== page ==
What Role Should a Scrum Master take in a Sprint Retrospective?
An attendee of a course I delivered recently reached out to me post course to ask a question. [This is something that I always encourage, with new knowledge often comes new questions]
I have been a SM for 3 years for multiple teams and during Retrospectives I facilitate, but I also share a bit my thoughts as I consider myself part of the team. Is that a good approach? Or should I only focus on facilitating 100% without providing my personal observations or feedback? I usually try to keep it short, but I wonder if I should not be doing that at all.
Just talked to an Agile coach who told me I should not be doing that at all (only facilitating). But another coach told me previously that I am part of the team and I should also participate a bit because that is part of team continuous improvement. Very confusing
The question intrigued me, as I too have facilitated the Sprint Retrospective and also contributed to the session. What is the "right" approach to take?
I replied with the following, do you agree with me?
....Thanks for taking me up on my offer of help and it is great question.
Quick question for you - When you offer your thoughts to the team are you helping them see new opportunities as a Scrum Team or anchoring them to a certain way of viewing things? If you are helping the team to move forward with Scrum, then carry on doing what you’re doing, however, always be aware that you may be anchoring the thoughts of the team, especially if they look to you as the Team Leader.
If you really want to actively participate in the Sprint Retrospective, then ask another person to facilitate it - another Team Member, or a another Scrum Master. I have done this and also been asked to facilitate other Scrum Teams’ Retrospectives. The team’s Scrum Master doesn’t have to facilitate every event.
In the true sense of acting as a facilitator, you are a neutral actor who ensures that the other attendees understand the purpose for the meeting, keep people on track and ensuring that any expected outputs from the meeting are generated. So, the Agile Coach is correct, you shouldn’t express an opinion and should be passive.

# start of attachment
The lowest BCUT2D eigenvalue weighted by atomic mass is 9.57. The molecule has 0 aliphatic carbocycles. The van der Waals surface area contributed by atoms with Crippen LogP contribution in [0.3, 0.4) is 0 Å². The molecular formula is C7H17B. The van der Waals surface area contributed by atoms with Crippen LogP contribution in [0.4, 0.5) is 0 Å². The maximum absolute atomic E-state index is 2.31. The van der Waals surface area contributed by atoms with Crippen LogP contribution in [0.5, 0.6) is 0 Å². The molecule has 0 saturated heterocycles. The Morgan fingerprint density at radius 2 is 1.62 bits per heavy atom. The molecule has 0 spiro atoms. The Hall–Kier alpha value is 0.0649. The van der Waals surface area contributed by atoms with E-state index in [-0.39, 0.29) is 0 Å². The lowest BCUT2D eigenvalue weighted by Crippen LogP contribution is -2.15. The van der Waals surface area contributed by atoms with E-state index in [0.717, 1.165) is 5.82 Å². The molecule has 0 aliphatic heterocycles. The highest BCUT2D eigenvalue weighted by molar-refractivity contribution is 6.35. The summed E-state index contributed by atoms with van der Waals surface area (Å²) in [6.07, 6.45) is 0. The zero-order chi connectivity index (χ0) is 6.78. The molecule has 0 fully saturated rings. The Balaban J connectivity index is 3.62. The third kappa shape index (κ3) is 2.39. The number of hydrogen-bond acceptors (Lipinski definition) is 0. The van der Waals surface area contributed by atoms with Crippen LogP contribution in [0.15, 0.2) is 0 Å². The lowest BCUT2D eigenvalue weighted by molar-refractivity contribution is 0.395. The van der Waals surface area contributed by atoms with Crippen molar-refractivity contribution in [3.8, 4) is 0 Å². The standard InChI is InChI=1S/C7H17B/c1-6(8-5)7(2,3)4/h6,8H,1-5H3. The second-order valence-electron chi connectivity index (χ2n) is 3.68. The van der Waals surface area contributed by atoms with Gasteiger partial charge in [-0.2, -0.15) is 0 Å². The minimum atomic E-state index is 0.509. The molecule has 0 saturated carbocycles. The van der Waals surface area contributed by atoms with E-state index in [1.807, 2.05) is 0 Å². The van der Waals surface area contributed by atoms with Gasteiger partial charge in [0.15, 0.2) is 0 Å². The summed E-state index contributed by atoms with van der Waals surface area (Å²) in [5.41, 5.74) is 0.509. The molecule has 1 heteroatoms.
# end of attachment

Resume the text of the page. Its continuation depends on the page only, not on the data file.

However, as a Scrum Master you are also part of the Scrum Team and it is the Scrum Team who participates in the Retrospective. Within the Scrum Guide it says that the Scrum Master serves the other roles by “Facilitating Scrum events as requested or needed”. In particular about the Sprint Retrospective, it says that “The Scrum Master ensures that the meeting is positive and productive. The Scrum Master teaches all to keep it within the time-box. The Scrum Master participates as a peer team member in the meeting from the accountability over the Scrum process.” It goes on to say “The Scrum Master encourages the Scrum Team to improve, within the Scrum process framework, its development process and practices to make it more effective and enjoyable for the next Sprint.”
It comes down to this, if you’re helping them see an issue or potential improvement about the Scrum implementation, or process you can provide an opinion. Also as a coach, of which a Scrum Master is, if the team are going to do harm to the product, to others, or themselves – it is your responsibility to intervene as a coach. If it comes down to how to fix an issue with a tool / technology / platform etc… something which you have very little experience of, then it is best to keep quiet.
In my experience it often comes down to the experience of the Scrum Team. If they are new to Scrum, or view the Scrum Master role as a Team Leader, I would initially remain neutral and ask powerful open ended questions to guide them to see potential issues. If they are highly experienced and understand the role of the Scrum Master, knowing that you are a peer and your voice is just one of many in the room, I would be an active participant.
What do you think?
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